She is quoted as saying: “The problem with Geeta was that she was extremely possessive. That’s a huge letdown in any marriage. A creative person like a director/actor works with many actresses. It’s a world of make believe. They have to express love on screen and make it look real. She was suspicious of every actress he worked with. If all the time you question a man, you’ll eventually turn him away. She kept tabs on him all the time. That was her only undoing. There would be frequent quarrels and she’d take the children away to her mother’s home. He’d beg her to return. The next day he’d get into a depression and call us to tell that Geeta has taken the children away. Once during their courtship too, she had disappeared after a tiff. She went off to a friend’s house in Nasik, leaving everyone worried. But undeniably, Guru Dutt loved Geeta deeply.”
On Guru Dutt’s speculated affair with Waheeda, Lalita says: “Guru Dutt’s speculated relationship with Waheeda has become a sort of a myth today. She’s been unnecessarily blamed for his disturbed marriage. Maybe, Guru Dutt saw a muse in Waheeda. Love is a difficult emotion to define. And let me tell you he did not commit suicide over either of the two women. Professionally, Waheeda and Guru Dutt had moved away much before he passed away. In fact, for the last scene of Sahib Bibi Aur Ghulam (1962), he had to request her to come on the set and complete it.”
It is perhaps true that Guru Dutt was hurt when Waheeda decided to quit his films to branch out on her own. Dinesh Raheja writes that despite the success of Sahib Biwi Aur Ghulam, Waheeda decided to move on: “Sahib Biwi Aur Ghulam couldn’t stop Dutt’s life from falling apart: his parting with Waheeda when she sought to establish her own identity outside his films hurt Dutt.”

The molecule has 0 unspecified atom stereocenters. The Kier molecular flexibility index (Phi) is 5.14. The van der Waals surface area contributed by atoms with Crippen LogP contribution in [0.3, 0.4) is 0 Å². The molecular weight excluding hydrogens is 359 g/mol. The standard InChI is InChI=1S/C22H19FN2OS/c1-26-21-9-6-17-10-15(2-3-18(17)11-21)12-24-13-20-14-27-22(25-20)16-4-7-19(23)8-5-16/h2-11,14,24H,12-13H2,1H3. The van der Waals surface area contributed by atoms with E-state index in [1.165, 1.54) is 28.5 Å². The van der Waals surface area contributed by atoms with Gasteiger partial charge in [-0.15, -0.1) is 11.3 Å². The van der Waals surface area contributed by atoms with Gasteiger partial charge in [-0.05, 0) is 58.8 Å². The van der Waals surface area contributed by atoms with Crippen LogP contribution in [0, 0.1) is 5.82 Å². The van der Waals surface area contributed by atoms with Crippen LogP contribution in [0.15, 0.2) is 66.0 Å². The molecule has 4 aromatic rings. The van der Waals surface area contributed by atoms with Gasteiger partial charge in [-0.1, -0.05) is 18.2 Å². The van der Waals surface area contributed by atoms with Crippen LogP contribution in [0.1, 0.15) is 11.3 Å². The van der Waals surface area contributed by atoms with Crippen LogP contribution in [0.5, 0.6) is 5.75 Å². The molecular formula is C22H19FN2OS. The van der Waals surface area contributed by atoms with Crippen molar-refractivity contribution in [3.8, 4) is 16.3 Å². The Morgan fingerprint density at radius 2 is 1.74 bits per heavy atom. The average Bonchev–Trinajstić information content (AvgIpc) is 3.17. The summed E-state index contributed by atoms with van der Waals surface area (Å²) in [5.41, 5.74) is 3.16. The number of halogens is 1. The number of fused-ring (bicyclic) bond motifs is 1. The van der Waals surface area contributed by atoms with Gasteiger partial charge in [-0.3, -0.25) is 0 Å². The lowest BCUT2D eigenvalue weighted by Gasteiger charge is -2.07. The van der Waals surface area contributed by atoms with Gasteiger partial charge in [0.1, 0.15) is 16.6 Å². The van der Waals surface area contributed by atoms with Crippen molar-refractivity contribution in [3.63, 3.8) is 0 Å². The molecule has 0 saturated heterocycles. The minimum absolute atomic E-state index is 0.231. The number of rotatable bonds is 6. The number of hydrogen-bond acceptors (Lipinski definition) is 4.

Incidentally, Guru Dutt has introduced her in CID and got her from Hyderabad on “four-film salaried contract CID, Pyaasa, Kagaz Ke Phool and Saheb Bibi Aur Ghulam”, according to Lalita.
In effect, the failure of some of most ambitious films, his estranged relationship with his wife and his muse, an unhappy childhood (apparently his parents fought bitterly all through their life) and a possible suicidal tendency in his family were the bane of his short but eventful life.
According to his sister, her brother had attempted suicide twice before. “Given Guru Dutt’s suicidal tendencies, he had attempted suicide twice before. The second time he was admitted to the Nanavati Hospital and had slipped into a coma for three days. One afternoon when he came through, the first word he uttered was ‘Geeta!’ But by then both had begun on a self-destructive journey.” Her brother was never an alcoholic but towards the later life, depression did drive him towards it but he was never addicted to it.
Lalita mentions that a close cousin had committed suicide and so had Guru Dutt’s elder son, Tarun. However, when the end came on October 10, 1964, Guru Dutt had been drinking with close friend and collaborator Abrar Alvi. He reported went to sleep without having dinner and had popped sleeping pills. The next morning when the door was broken open, he was found dead with his eyes half open and hands gesturing, as if to say ‘freeze” in cinematic parlance, concludes Lajmi.